Sometimes, I ponder questions when I’m traveling (which is constantly). No, I don’t mean questions like why is there a letter “T” at the end of Home Depot when it’s pronounced Home Depo. I mean questions regarding pitching and the instructional business.
Without question the hardest part of being in the pitching business is the ‘business’ side of things. For me, it’s very hard to balance my love for the game with the financial side of it. Some would say the sport gave me everything I have in my life and it’s great that I try to put something back into it. While on the surface that’s true, I have been extremely blessed with the opportunities softball has given me, I would never say the sport “gave” me anything. I worked at pitching. Day and night, when others were out playing Cowboys and Indians, I was pitching softball. 10 yrs old and begging my father to let me play in a league somewhere. But, there was NOTHING for boys in the world of fastpitch where I grew up. So, I had to wait to the ripe old age of 12 to play against grown men in a league. I remember being jealous of the girl next door who played in a youth fastpitch league and wishing I could play. I wonder if the ACLU or other organizations would’ve helped me sue so I could’ve played for a girl’s team and maybe pursued a college career in pitching? Realistically, how could Mike Candrea discriminate against me based on my Gender if I wanted to try out for the softball team? If females can play football and wrestle, then could I have played collegiate softball? Now obviously, any college could’ve cut me for not being ‘good enough’. Whether I would be good enough or not is irrelevant. People are cut from teams all the time who believe they are good enough but are disliked by the coach or something. However, I wonder.. could they’ve kept me out because of gender? If Michelle Wie can play in the PGA because, unlike the LPGA, it’s not gender specific… then could a male try out for the US Olympic softball team? That doesn’t have a gender listed, does it? Male softball is not offered in the Olympics, so it’s not like I’m choosing to play with girls instead of boys. Things that make you go hmmmmmmmm.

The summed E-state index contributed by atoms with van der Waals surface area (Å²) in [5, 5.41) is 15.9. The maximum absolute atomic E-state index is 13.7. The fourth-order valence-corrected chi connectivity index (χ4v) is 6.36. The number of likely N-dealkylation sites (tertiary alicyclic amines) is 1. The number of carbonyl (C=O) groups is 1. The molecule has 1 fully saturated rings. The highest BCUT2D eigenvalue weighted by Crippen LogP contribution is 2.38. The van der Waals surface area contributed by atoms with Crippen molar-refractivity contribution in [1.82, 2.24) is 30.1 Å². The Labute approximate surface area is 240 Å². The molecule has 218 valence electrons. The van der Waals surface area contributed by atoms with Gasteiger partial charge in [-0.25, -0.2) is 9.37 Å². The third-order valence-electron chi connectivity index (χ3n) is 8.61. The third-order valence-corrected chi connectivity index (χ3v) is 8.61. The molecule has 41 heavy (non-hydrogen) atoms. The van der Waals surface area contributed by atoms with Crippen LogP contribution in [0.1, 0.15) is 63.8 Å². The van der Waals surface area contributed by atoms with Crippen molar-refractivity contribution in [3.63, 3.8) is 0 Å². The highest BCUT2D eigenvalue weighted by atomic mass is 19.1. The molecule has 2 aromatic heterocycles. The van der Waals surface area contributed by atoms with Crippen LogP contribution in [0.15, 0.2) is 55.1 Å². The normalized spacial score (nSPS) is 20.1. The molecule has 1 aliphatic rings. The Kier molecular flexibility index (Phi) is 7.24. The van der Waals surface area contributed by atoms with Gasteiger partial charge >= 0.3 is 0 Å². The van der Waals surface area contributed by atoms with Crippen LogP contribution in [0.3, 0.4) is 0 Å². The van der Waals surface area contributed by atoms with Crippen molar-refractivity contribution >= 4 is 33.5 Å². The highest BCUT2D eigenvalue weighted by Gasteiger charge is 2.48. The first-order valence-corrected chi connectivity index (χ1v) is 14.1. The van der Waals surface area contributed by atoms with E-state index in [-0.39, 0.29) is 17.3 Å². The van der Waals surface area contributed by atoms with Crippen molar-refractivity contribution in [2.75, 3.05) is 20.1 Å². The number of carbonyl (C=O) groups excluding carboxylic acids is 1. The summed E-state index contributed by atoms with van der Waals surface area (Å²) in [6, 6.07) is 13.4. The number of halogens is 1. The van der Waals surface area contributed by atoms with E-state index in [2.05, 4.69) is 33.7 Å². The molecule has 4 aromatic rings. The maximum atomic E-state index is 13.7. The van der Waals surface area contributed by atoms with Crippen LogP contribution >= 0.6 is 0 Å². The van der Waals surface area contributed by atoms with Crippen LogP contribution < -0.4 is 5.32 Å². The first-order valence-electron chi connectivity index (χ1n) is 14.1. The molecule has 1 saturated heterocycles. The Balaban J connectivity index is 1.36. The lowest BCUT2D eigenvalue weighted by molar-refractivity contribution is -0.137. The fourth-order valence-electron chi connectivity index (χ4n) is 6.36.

Early in my life, I made a decision that softball was what I wanted to do. I wanted to do NOTHING else in my life than play ball. While at a young age, I was a multi-sport athlete, there was absolutely no question where my heart was at. Yet, today… the most talented pitchers I come across for lessons and at clinics are multi-sport people. While I think it’s wonderful that there are soooooo many opportunities for kids to play sports, there comes a harsh reality that many never want to admit to: You cannot achieve your potential without dedication. I was lucky enough to realize, not only, where my heart was at but also what I was going to be best at. No way was I going to make it to the NBA, NHL, NFL, or MLB. So, I gave my blood, sweat and tears to softball. And it’s paid off. It would’ve never occurred to me to play another sport that would’ve detracted from my pitching and practice. In many cases, this is what separates “Good” pitchers from “Great” pitchers. A time will come where they have to decide what they want to do. The sooner the better.
There are some pitchers who simply don’t want to be “great”. They are happy with playing a little softball in the summer, volleyball in the fall, basketball in the winter, etc. Softball isn’t in their blood and it’s not what drives them to succeed. It’s something to do to kill time in the summer. For them, a little softball is enough. Unfortunately, the majority of exceptionally talented kids fall into this category. But, that’s another topic for another time.
I have ABSOLUTELY no problem with kids like this. They don’t have the heart for it, then I hope they find what they want and pursue it to their fullest. But, one of the most frustrating things I’ve ever experienced is the kids who don’t work at it, don’t think about pitching except at their lesson, then get frustrated and cry when they don’t progress and get better. You see, pitching is something that you will get back whatever you put into it. Putting 1 hour a week into pitching at your weekly lesson isn’t enough to make a good pitcher. It takes passion and committment unlike anything else. Why are some of the world’s best at any sport (Cat Osterman, Larry Bird, Michael Jordan, Derek Jeter, etc) so good? Sure they are talented but, they also put the most work into it. It takes uncompromising commitment.
Every pitching coach, regardless of who they are has had students like this. Ones that do not put the time in yet can claim to be a student of “John Doe”, the pitching guru. Sometimes it’s not fair to attach too much recognition, good or bad, to a pitching coach when you see a youngster pitching. It’s hard to know if that kid REALLY puts the time in or not. Moreover, the really really great pitchers are probably getting their help from multiple sources.. not just one. This is another sign of uncompromising commitment. As my grandmother used to say; “learn everything you can, it never weighs you down”.
Multiple sports are great. But just remember, they will only get out of pitching whatever they put into it. The choice is yours.